pdf Automatic Trainstops PDF

trainstop

  • Ensures Compliance of Restrictive Signals
  • Variety of Layouts Available
  • Approved by :
    • New York City Transit
    • Chicago Transit Authority
    • Massachusetts Bay Transportation Authority

 

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Product Information:

The Train Stop is used in conjunction with wayside signals in rapid transit systems to ensure observance of, and compliance with, restrictive indications. Failure to comply with the rules reqarding such indications results in activation of the train's braking system. Operation is completely automatic, entirely independent of any action on the part of the motorman.

The system functions by mechanical contact between a wayside trip arm and a trip cock lever on the underside of the train. The wayside trip arm is lowered when the signal is clear and is raised when the signal is at "stop" or "danger". In the raised position, the trip arm will engage the trip cock lever of any train attempting to pass the signal, thus bringing it to a stop.

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The Train Stop mechanism, housed in a cast-iron case, consists of a combined motor and gear housing, circuit controller with driving arm, compression return spring and sector gear. The general arrangement of these components is shown to the left. The machine by itself measures 9-7/8" high by 21-13/16" wide by 26-3/8" long and weighs approximately 250 pounds.

 

Shown in Figure 2 below is a plan view of the Train Stop installed in a typical layout.  It is mounted on two ties and includes the mechanism case. The trip arm assembly is mounted on the rocker shaft.  One end of the rocker shaft is attached to the output shaft of the Train Stop mechanism. The other end is supported by an adjustable bearing strap.  A trip hook assembly is mounted on top of the bearing strap and is used to hook or hold down the trip arm when required.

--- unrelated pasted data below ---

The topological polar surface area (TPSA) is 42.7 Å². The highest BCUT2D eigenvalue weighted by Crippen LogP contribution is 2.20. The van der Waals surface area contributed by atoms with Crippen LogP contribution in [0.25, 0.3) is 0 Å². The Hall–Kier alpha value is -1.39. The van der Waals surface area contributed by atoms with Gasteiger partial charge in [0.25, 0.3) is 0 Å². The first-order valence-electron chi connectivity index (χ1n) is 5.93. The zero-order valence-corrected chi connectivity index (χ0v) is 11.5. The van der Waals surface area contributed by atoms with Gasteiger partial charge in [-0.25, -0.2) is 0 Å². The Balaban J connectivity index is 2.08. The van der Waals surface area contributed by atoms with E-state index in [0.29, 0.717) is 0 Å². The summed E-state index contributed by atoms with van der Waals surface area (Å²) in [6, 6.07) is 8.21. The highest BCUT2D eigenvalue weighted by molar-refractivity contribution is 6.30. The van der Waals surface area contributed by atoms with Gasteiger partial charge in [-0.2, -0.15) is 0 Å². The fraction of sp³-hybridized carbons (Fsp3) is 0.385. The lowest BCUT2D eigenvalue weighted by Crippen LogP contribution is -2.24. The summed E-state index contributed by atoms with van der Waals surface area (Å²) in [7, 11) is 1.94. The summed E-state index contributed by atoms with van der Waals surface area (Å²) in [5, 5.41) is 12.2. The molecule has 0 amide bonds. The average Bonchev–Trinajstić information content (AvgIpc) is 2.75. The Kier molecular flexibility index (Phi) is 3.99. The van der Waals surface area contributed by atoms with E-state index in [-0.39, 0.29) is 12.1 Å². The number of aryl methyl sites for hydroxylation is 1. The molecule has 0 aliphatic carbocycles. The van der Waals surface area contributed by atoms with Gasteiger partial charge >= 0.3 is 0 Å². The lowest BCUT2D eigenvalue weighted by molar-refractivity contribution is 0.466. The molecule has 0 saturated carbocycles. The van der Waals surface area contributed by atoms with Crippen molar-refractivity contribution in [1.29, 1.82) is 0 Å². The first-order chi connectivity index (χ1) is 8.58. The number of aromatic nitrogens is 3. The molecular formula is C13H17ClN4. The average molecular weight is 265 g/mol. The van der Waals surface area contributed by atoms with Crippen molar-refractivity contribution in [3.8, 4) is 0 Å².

Figure 3 on the following page shows a side view of the trip arm in the tripping position.  The trip arm is driven under electric power to the clear position, ½ inch below the top of the running rail.  It is returned to the tripping position, 2-1/2 inches minimum and 2-3/4 inches maximum, above the top of the rail by a compression return spring.  When electric power is interrupted, the trip arm automatically assumes the tripping position, giving fail-safe operation.

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Figure 2: Typical Train Stop Layout

The Train Stop is in the tripping (trip arm up) position, as shown in figure 3, when the unit is de-energized.  This position, when the trip arm is up is also referred to as the stop or danger position.  The trip arm is driven to a clear position when energized.  The clear position is a ½" below the top of the running rail to the top of the trip arm head.  The unit is energized when the wayside signaling system provides 110 VAC at 60 Hz.  When de-energized, the trip arm is returned to the stop position above the running rail, by the compression return spring.  The Train Stop mechanism will cause the trip arm to automatically assume the stop position if the power is interrupted.

Movement of the unit’s output shaft is caused by the operation of an induction type motor and gear housing, acting on a sector gear attached to the output shaft.  This counter-clockwise rotation of the sector gear also causes compression of the return spring. The output from the special 1/8 Hp single phase motor is changed  through a series of three gears arranged in a cast iron gear box.  A ratchet feature is incorporated in this gear arrangement, to protect the drive train when the rotation of the motor and gear housing is reversed by the main units’ compression spring.

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Figure 3: Trip Arm in Tripping Position

In order for the Train Stop to remain in the clear position, enough power must be continually supplied to the motor, to overcome the force of the compressed state of the return spring.  Maximum drive down current at 110 VAC 60 Hz is 1.5 Amp.  Maximum holding current is 0.75 Amp.  The Train Stop will leave the clear position when the voltage is reduced to 60 volts or less.

Twinco also manufactures a Train Stop mechanism which operates on 110 VAC at 25 Hz (Twinco P/N 069-0937-4-0).   Operation is the same as the 60 Hz unit except that a special 25 Hz motor is used with a 25 mfd motor run capacitor and a 40 mfd holding capacitor.

 

      • Part Numbers referenced above are for mechanism only.
      • Contact Factory for various layout requirements and drawings.
      • Request Twinco Service Manual for more detailed information.